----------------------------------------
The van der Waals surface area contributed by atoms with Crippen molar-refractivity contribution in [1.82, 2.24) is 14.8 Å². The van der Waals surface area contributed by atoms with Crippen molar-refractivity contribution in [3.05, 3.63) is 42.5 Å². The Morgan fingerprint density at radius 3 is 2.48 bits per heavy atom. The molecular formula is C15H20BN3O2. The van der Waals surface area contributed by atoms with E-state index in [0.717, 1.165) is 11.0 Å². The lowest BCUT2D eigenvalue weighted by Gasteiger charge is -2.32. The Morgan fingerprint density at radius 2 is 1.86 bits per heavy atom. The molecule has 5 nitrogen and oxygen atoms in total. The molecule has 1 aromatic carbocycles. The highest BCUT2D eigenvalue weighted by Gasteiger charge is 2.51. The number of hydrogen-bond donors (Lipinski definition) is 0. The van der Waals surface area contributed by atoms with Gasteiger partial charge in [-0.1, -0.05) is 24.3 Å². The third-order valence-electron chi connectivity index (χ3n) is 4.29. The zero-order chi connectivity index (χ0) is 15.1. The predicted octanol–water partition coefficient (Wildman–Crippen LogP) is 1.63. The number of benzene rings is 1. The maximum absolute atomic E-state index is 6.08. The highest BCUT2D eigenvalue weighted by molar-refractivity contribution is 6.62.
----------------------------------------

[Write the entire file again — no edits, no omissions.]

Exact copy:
The van der Waals surface area contributed by atoms with Crippen molar-refractivity contribution in [1.82, 2.24) is 14.8 Å². The van der Waals surface area contributed by atoms with Crippen molar-refractivity contribution in [3.05, 3.63) is 42.5 Å². The Morgan fingerprint density at radius 3 is 2.48 bits per heavy atom. The molecular formula is C15H20BN3O2. The van der Waals surface area contributed by atoms with E-state index in [0.717, 1.165) is 11.0 Å². The lowest BCUT2D eigenvalue weighted by Gasteiger charge is -2.32. The Morgan fingerprint density at radius 2 is 1.86 bits per heavy atom. The molecule has 5 nitrogen and oxygen atoms in total. The molecule has 1 aromatic carbocycles. The highest BCUT2D eigenvalue weighted by Gasteiger charge is 2.51. The number of hydrogen-bond donors (Lipinski definition) is 0. The van der Waals surface area contributed by atoms with Gasteiger partial charge in [-0.1, -0.05) is 24.3 Å². The third-order valence-electron chi connectivity index (χ3n) is 4.29. The zero-order chi connectivity index (χ0) is 15.1. The predicted octanol–water partition coefficient (Wildman–Crippen LogP) is 1.63. The number of benzene rings is 1. The maximum absolute atomic E-state index is 6.08. The highest BCUT2D eigenvalue weighted by molar-refractivity contribution is 6.62.